Here's Why 2016 Could Be easyJet's Best Year Ever
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Blaming a hit from excessive cancellations, easyJet has announced a poorer-than-expected fourth quarter of 2015 with a 3.7 percent drop in its revenue-per-seat figure during the last three months of the year.
The English low-cost carrier canceled 684 flights during the final three months of the year, many of them connected to terror attacks in Paris and Egypt. Such cancelations are not unheard of under normal circumstances, especially during the winter months. However, the number of scrapped flights in late 2015 was exceptionally high. In the fourth quarter of 2014 easyJet only canceled 468 flights.
Many of this year's cancelations came in November and December after the U.K. ordered carriers to stop flying to Sharm El-Sheikh, Egypt. The ban on flights to this popular vacation destination will reportedly now run until at least May of this year.
Negatives and positives
easyJet’s shares are down after the announcement of its lackluster quarter. However, the budget airline has a bullish outlook going forward. There are several reasons for this. First of all, even though revenue fell, both passenger numbers and capacity were up for the quarter (by 8.1 and 7.3 percent respectively). This means that demand is rising and the airline has more seats to meet that demand going forward.
Another positive is that passengers are showing a greater willingness to spend more once they already have a ticket. easyJet’s so-called “non-seat revenue” was up 12.7 percent in Q4. Fliers are perhaps becoming more willing to embrace the whole a la carte pricing trend. This acceptance is a boon for al low cost airlines.
Not as much competition as you'd expect
What about the price war with easyJet that Ryanair is hinting at as it looks to expand further into the increasingly crowded low-cost carrier marketplace? True, both airlines added 99 new services in 2015, more than any other carriers in the world. However, Ryanair and easyJet actually do not compete directly on many major routes. Both do offer services to vacation destinations (Edinburgh-Tenerife, for example), but these are limited to a few flights each per week.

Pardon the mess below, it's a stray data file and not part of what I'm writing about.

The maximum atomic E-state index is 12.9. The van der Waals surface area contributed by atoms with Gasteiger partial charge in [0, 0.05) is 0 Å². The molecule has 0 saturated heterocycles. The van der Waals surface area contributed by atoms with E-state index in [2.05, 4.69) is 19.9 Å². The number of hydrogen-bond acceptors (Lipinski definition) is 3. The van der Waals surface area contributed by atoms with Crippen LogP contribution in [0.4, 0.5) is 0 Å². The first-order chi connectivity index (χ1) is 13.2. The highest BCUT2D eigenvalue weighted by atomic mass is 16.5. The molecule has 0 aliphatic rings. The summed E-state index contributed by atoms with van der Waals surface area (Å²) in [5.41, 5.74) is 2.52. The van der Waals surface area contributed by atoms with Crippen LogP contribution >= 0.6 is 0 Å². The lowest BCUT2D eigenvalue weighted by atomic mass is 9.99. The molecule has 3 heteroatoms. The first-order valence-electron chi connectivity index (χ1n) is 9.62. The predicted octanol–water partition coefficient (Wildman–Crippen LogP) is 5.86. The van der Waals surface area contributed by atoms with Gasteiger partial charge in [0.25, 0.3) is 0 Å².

A majority of the 42 competing airport pairs that both airlines serve have this kind of low-traffic dynamic. easyJet’s main routes, such as London-Barcelona (42 flights per week) and London-Rome (26 flights), are not contested by Ryanair.
A niche all their own
The main reason for this is that easyJet’s niche is slightly different than its competitor's. The London-based airline offers cheap flights to primary airports, while its Dublin-based adversary opts for secondary airports. easyJet earns more business fliers because of this strategy. Ryanair often sells itself as a cheaper option than easyJet, while easyJet criticizes Ryanair’s use of secondary airports, saying the cost of ground transport from these out-of-the-way places makes the total price of travel more expensive for Ryanair fliers.
Each airline has its following, and both have grown their passenger numbers year on year for over a decade.
The cancelations in Egypt and Paris affected easyJet as much (or perhaps more) than any other airline in Europe. Even though Egypt’s most popular destinations are off the itinerary indefinitely, so many other things are going easyJet’s way that it should be able to have a profitable year in 2016.
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